ERIC Number: ED209749
Record Type: RIE
Publication Date: 1981
Drama and Routine in the Public Schools.
Pondy, Louis R.; Huff, Anne S.
A case study of curricular change compares two leading models of organizational change. One model stresses the uncertainty and disorder of major changes and views them as dramatic events. The other model sees major organizational shifts as the result of ordinary day-to-day processes and emphasizes their routine nature. For this study, the researchers analyzed the introduction of microcomputers into the classroom in one school district in an upper-middle-class Chicago suburb. Data for the case study were gathered through interviews, observation of administrative meetings, and content analysis of documents and speeches, using a method developed by political scientist Robert Axelrod. Microcomputers, seen by the superintendent as a major curricular change, were successfully introduced in the district without upheaval or drama. The researchers identify two methods by which the superintendent achieved this. First, routine administrative meetings over several years, at which the microcomputers were discussed, accustomed the principals, staff, and board members to their use. Second, the superintendent in his speeches and writings tied the microcomputers to audiovisual techniques, skill acquisition, literacy, and other familiar educational concepts. The authors suggest that such orderly, routine organizational changes should be studied more often. (Author/RW)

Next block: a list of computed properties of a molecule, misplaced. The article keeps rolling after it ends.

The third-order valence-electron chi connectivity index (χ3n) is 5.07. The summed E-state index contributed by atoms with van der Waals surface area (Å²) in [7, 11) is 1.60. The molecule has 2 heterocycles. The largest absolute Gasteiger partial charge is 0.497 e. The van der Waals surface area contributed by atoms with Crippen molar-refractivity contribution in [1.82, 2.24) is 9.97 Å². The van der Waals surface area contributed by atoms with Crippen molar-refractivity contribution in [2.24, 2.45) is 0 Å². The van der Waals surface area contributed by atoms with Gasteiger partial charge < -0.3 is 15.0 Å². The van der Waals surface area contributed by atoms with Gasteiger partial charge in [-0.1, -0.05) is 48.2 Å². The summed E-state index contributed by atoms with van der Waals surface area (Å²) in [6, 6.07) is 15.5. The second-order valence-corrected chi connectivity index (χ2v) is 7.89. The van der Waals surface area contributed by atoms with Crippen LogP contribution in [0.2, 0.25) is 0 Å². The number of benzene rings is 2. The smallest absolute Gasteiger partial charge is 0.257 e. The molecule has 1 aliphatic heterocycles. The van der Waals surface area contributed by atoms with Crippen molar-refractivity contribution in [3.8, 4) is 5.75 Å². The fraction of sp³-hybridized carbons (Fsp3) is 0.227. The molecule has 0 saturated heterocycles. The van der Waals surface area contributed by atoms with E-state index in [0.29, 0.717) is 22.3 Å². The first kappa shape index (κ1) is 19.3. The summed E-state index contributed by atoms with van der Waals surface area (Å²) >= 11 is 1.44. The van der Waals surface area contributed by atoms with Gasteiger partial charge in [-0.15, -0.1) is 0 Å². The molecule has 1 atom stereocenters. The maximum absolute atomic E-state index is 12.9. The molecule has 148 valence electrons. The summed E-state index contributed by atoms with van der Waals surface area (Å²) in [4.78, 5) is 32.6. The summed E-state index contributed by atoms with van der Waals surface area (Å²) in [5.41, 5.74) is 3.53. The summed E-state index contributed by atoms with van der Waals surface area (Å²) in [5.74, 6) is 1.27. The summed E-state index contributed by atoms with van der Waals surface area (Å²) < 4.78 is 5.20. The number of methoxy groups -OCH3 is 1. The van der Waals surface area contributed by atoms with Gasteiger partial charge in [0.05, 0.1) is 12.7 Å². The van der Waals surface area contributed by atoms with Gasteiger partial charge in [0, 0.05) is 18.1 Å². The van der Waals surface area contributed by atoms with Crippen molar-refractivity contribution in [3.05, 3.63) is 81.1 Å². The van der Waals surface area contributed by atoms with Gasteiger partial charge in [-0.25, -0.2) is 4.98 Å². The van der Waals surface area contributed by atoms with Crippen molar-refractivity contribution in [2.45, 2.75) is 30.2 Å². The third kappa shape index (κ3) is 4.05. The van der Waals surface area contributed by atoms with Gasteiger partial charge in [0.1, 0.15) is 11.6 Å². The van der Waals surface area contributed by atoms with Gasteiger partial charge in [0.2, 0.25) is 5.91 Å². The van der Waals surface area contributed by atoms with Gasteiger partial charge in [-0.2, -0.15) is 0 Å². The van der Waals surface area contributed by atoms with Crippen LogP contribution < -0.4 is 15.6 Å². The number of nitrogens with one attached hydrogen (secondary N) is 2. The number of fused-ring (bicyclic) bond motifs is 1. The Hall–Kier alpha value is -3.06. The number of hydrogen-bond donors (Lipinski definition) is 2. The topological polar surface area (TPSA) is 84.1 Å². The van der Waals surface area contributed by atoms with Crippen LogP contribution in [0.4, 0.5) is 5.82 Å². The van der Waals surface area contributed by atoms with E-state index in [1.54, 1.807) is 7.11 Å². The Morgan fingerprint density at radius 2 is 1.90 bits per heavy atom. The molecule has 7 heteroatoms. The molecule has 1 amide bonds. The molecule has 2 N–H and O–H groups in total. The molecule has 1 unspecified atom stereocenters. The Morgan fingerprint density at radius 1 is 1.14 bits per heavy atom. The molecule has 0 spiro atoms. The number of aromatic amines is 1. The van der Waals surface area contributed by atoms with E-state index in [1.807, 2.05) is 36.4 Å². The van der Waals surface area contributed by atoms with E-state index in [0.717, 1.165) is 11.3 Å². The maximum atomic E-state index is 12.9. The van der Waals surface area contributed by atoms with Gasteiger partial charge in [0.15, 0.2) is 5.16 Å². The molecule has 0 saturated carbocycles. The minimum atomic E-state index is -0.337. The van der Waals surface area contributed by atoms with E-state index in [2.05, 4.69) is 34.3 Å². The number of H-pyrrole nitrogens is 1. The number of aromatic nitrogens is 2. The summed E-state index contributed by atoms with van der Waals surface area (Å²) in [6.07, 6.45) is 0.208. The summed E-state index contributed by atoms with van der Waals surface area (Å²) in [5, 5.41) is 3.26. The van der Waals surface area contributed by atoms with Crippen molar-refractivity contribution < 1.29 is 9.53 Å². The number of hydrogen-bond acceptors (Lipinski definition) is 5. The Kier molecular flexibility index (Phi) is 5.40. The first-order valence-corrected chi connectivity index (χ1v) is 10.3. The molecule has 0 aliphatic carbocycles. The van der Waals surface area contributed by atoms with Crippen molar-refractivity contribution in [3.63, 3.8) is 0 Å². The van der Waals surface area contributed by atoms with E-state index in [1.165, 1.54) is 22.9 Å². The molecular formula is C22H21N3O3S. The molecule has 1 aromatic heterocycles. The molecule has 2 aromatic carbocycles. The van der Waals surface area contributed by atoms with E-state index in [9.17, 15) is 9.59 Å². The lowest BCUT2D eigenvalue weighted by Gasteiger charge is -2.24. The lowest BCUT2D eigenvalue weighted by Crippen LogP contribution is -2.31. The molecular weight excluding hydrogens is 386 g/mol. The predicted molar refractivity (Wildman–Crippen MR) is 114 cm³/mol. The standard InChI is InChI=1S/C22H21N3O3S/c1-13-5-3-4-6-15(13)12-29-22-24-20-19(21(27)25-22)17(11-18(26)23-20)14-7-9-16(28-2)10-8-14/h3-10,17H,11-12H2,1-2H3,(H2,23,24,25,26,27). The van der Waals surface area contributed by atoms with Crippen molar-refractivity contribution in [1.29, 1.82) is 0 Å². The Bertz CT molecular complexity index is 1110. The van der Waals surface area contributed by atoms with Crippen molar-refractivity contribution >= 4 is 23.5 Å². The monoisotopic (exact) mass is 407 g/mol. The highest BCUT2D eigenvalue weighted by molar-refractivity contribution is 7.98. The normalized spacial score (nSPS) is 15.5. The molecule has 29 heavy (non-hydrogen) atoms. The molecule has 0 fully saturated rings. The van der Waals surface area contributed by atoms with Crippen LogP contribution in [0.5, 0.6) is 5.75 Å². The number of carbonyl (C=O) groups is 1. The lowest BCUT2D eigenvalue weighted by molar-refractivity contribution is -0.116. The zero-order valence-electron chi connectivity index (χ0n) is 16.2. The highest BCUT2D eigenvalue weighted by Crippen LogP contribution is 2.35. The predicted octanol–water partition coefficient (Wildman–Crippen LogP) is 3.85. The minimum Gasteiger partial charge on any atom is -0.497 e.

Publication Type: Reports - Research
Education Level: N/A
Authoring Institution: Illinois Univ., Urbana. Dept. of Business Administration.
Note: Figure 2 may be illegible.